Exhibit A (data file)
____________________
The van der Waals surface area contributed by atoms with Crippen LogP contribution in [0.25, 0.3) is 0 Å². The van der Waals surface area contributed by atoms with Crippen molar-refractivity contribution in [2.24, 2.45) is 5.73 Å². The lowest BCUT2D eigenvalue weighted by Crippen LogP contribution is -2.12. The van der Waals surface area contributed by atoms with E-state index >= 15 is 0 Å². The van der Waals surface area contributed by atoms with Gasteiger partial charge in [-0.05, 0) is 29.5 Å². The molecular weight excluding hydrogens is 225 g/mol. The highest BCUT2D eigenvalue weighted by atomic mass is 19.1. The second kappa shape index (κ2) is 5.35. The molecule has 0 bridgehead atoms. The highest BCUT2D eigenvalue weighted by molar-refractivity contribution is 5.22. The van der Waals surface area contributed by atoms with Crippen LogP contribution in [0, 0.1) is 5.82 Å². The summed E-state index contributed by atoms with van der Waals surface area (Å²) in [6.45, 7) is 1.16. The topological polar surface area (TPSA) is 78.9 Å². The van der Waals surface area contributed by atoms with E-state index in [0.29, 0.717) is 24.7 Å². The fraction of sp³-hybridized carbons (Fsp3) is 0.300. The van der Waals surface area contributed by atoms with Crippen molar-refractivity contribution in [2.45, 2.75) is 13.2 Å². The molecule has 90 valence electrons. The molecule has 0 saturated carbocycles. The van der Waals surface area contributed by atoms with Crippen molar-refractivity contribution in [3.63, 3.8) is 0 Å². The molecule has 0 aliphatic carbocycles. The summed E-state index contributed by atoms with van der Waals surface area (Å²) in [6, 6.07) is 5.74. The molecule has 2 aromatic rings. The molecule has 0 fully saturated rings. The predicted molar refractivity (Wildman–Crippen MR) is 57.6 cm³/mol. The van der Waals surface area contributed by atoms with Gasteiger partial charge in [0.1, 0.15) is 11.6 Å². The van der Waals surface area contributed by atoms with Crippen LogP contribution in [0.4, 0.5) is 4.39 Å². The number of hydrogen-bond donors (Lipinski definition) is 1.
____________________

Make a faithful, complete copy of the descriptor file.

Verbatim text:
The van der Waals surface area contributed by atoms with Crippen LogP contribution in [0.25, 0.3) is 0 Å². The van der Waals surface area contributed by atoms with Crippen molar-refractivity contribution in [2.24, 2.45) is 5.73 Å². The lowest BCUT2D eigenvalue weighted by Crippen LogP contribution is -2.12. The van der Waals surface area contributed by atoms with E-state index >= 15 is 0 Å². The van der Waals surface area contributed by atoms with Gasteiger partial charge in [-0.05, 0) is 29.5 Å². The molecular weight excluding hydrogens is 225 g/mol. The highest BCUT2D eigenvalue weighted by atomic mass is 19.1. The second kappa shape index (κ2) is 5.35. The molecule has 0 bridgehead atoms. The highest BCUT2D eigenvalue weighted by molar-refractivity contribution is 5.22. The van der Waals surface area contributed by atoms with Crippen LogP contribution in [0, 0.1) is 5.82 Å². The summed E-state index contributed by atoms with van der Waals surface area (Å²) in [6.45, 7) is 1.16. The topological polar surface area (TPSA) is 78.9 Å². The van der Waals surface area contributed by atoms with E-state index in [0.29, 0.717) is 24.7 Å². The fraction of sp³-hybridized carbons (Fsp3) is 0.300. The van der Waals surface area contributed by atoms with Crippen molar-refractivity contribution in [2.45, 2.75) is 13.2 Å². The molecule has 90 valence electrons. The molecule has 0 saturated carbocycles. The van der Waals surface area contributed by atoms with Crippen molar-refractivity contribution in [3.63, 3.8) is 0 Å². The molecule has 0 aliphatic carbocycles. The summed E-state index contributed by atoms with van der Waals surface area (Å²) in [6, 6.07) is 5.74. The molecule has 2 aromatic rings. The molecule has 0 fully saturated rings. The predicted molar refractivity (Wildman–Crippen MR) is 57.6 cm³/mol. The van der Waals surface area contributed by atoms with Gasteiger partial charge in [0.1, 0.15) is 11.6 Å². The van der Waals surface area contributed by atoms with Crippen LogP contribution in [0.4, 0.5) is 4.39 Å². The number of hydrogen-bond donors (Lipinski definition) is 1.